Your Life Can Be Better

The book, Your Life Can Be Better:       Using strategies for adult ADD/ADHD
is about the ways I and my friends and my patients have learned to cope with our ADD.
I am not quite perfect yet, so I will happy to hear from others about their coping strategies, or their comments about mine.

Hoping for lots of comments!

The book focuses on strategies for coping with the problems that ADD or ADHD causes.  The Principle is to identify a specific problem, create a strategy, make a rule, stick with it until it becomes a habit.  It is important to only try to change one or two things at a time.

The next book,

Living Daily with ADD or ADHD: 365 Tips of the Day

An e book, for Kindle or other platforms. It is not a book to sit down and read.  It’s like a daily devotional or a theme calendar, with one tip a page, to be read one a day, at your own pace.

The purpose is to inform you, encourage you, and help you to stay on track.

Your Life Can Be Better 

Living Daily With ADD or ADHD

Smashwords, non Kindle platforms

The Bully, a story of violence and transformation

paperback  kindle

best wishes


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The new ADD/ADHD book

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The Bully

72 Responses to About

  1. Pingback: Studying With ADD or ADHD — ADD Tip o the Day 441 | ADHD in Hawaii Blog

  2. darsword says:

    I get so much out of your blog that I am nominating you for the Versatile Blogger Award:

    Liked by 2 people

  3. sierra- thank you!


  4. sierra529 says:

    I discovered your book yesterday and read it mostly in one sitting. I am also a medical professional with my own practice and constantly am looking for and developing “strategies.” Your tips for sticking with them, developing “rules” etc. are just what I need. It is indeed thorough and extensive, but broken down enough to prevent overwhelm. I am just of course impatient and wanting to implement it all right away. Unfortunately, my spouse likely has ADD as well, and so disorganization and forgetfulness tend to be the rule rather than the exception in my household. I will try to get him to read it as well, but he doesn’t usually finish books… 😉 Thanks so much, your book is worth more to me all the rest of them put together!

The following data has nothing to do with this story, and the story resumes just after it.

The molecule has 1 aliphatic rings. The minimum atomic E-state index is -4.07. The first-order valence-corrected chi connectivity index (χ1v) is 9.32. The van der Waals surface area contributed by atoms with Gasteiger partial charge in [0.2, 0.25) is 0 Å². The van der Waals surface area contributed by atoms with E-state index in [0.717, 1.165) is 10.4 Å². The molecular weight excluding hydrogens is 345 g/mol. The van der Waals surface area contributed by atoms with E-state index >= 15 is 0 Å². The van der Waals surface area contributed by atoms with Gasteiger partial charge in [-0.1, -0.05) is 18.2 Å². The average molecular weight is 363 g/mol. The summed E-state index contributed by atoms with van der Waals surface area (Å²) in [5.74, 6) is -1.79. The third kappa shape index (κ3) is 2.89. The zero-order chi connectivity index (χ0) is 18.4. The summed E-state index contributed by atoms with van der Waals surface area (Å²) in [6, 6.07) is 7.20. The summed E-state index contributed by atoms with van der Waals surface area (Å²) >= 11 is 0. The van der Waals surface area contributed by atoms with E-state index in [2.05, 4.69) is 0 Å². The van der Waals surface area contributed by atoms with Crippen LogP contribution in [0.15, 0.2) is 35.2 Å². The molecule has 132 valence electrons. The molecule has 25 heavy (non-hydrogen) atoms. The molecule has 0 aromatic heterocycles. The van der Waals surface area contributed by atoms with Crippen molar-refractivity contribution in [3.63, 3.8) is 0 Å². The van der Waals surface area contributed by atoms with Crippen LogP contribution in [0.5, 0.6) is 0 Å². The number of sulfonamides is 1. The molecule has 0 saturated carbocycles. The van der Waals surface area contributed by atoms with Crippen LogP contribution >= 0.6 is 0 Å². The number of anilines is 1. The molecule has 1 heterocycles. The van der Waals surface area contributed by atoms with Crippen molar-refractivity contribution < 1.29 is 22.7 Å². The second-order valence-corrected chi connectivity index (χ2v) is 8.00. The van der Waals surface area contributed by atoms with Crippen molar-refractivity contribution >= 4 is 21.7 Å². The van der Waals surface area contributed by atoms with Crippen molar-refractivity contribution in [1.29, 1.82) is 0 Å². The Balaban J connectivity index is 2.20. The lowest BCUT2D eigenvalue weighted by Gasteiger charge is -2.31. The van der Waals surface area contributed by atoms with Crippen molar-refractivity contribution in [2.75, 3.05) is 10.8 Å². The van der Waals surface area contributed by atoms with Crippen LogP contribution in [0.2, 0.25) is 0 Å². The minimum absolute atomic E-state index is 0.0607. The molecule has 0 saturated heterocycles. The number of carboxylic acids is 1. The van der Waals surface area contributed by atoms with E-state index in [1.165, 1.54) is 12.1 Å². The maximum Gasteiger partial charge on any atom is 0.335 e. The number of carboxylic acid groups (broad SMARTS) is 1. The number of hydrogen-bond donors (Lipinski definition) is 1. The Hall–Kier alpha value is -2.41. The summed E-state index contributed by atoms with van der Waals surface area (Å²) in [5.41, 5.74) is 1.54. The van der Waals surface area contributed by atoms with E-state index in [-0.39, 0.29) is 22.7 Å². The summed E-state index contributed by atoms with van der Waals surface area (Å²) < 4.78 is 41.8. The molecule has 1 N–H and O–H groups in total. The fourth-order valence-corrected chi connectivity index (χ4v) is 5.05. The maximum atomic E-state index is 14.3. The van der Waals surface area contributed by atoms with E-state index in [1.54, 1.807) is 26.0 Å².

Liked by 1 person

    • sierra- thank you for the heartwarming comment, made my day. you remember about the concept of not trying to change too much at once, pick maybe the most important one or two. and would your spouse maybe read it at a chapter at at time?
      and i hate to be pushy, but——
      it would be lovely if you wanted to copy your wonderful comment and post it as a review on amazon or where ever you got the book.
      loved your gravitar!!!!!
      best wishes,


      • sierra529 says:

        Yes was planning to do just that (leave a comment on Amazon)! Others’ comments there are partly what convinced me to get the book. And yes, I could probably coax my DH to read it. I felt like they must have created that gravitar image with me in mind somehow…


  5. Pingback: Random and Entertaining Facts about Smooth | Smooth ReEntry

    • random,
      yes, i use ADD mostly, because thats what i mostly have. for most men the H mostly wears out at adolescence. and for most women, its just ADD and not ADHD.
      thanks for the ping (tho i’m not sure what a ping is. is this a comment?

      Liked by 1 person

  6. Mary Rettig says:

    I loved your book. I read it on my Kindle. I finished it in 24 hours, I usually do not finish books. I love workbook for they are easy for me to read. I have LD pretty bad and OCD. Not sure if I have ADD or not. Some DR say I do others says I don’t. My mom said that I had attention problems as a child. Well your book helped me.


  7. Thanks, Doug. As a matter of fact, the book you referenced was the first book that I read that gave me a clue that I was seeing the effects of adult ADD in myself and in my relationships with my wife. Found yours when I was focused on downloading everything I could find on Amazon for download to my kindle. Discovered for me, that downloading free samples is the best way for me to go. Used to buy all the books that interested me, but you can imagine what that ended up being like. As soon as I read the sample of your book, I bought the book on my kindle DX and read a chapter at a time. So far I’m only up to chapter 16, so I’ve got a long way to go, but your book is my “go to book” now. I’ve deleted most of the other samples, so I’m not so scattered.

    When you put that little drawing of your computer desk and computer in there, that really made an impact on me. That could have been mine! Almost exactly as to what you have and where you have it. You are now the ADD guy I refer to more than any. I refer to you as “The Doc” when I’m talking about your book with my wife. You have helped me more to understand myself and that has helped me to be able to talk about lots of things that I never really understood very well, and never could talk about because I had no “vocabulary” to refer to. You have given me a wonderful gift, and I can’t thank you enough for taking the time to write that book!